- The Washington Times - Saturday, December 27, 2003

KABUL, Afghanistan — Suspected al Qaeda fighters ambushed Afghan security forces near the Pakistani border yesterday, and U.S. forces were drawn into the deadly gunbattle that ensued, a local commander said.

A senior Afghan intelligence official and six attackers were killed at the scene in eastern Khost province, said Khial Baz, a military commander in Khost.

The Afghan officials were traveling in a pickup truck when they came under fire. The province’s deputy intelligence chief was killed instantly and his boss, Qudratullah Madezai, was seriously hurt, Mr. Baz said by satellite telephone.

The rest of the passengers opened fire along with U.S. reinforcements killing six attackers.

The assailants appear to have been Arabs fighting for al Qaeda. Documents found on the bodies were in Arabic, Mr. Baz said.

The top U.S. commander in Afghanistan, Lt. Gen. David W. Barno, said this month that hundreds of al Qaeda fighters still appear to be active in Khost and neighboring provinces on the long Afghanistan-Pakistan border.

The area has seen a wave of attacks this year by insurgents believed to be a mix of Taliban, al Qaeda and fighters loyal to renegade Afghan warlord Gulbuddin Hekmatyar.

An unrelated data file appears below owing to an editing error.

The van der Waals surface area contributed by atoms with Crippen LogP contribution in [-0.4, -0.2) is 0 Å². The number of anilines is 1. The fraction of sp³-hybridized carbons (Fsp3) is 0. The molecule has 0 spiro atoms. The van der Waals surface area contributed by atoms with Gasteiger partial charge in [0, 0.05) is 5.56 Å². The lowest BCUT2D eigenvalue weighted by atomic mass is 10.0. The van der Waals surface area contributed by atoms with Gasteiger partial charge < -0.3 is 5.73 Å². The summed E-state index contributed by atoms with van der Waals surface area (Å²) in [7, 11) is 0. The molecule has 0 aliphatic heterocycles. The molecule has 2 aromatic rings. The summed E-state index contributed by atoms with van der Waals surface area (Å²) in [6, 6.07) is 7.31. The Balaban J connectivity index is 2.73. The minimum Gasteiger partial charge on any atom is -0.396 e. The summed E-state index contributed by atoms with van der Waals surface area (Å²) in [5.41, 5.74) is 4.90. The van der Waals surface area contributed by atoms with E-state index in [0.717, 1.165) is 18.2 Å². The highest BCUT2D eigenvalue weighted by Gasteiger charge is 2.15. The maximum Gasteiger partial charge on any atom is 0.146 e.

The attacks came as debate over Afghanistan’s new constitution soured yesterday.

Government allies accused religious hard-liners of trying to pepper the charter with strict Islamic laws and the sides disagreed over how much power should be given to the future presidency.

President Hamid Karzai and U.S. officials are hoping the talks among the 502 delegates to the loya jirga, or grand council, will end with a draft awarding sweeping powers to the country’s chief executive in a tolerant Islamic state.

But they face deepening opposition from powerful leaders of armed factions who fought the Soviet occupation in the 1980s under the banner of Islam and still hold sway in the provinces.

Council spokeswoman Safia Saddiqi said that eight of the draft’s 160 articles were hotly contested in a secretive committee drawing up possible amendments.

Ashmat Ghani, a member of the so-called reconciliation committee and brother of the country’s finance minister, said there was a solid majority for a presidential system.

But he said Abdul Rasul Sayyaf, a deeply conservative Islamist, was “trying to put the word of Islam into every article.”


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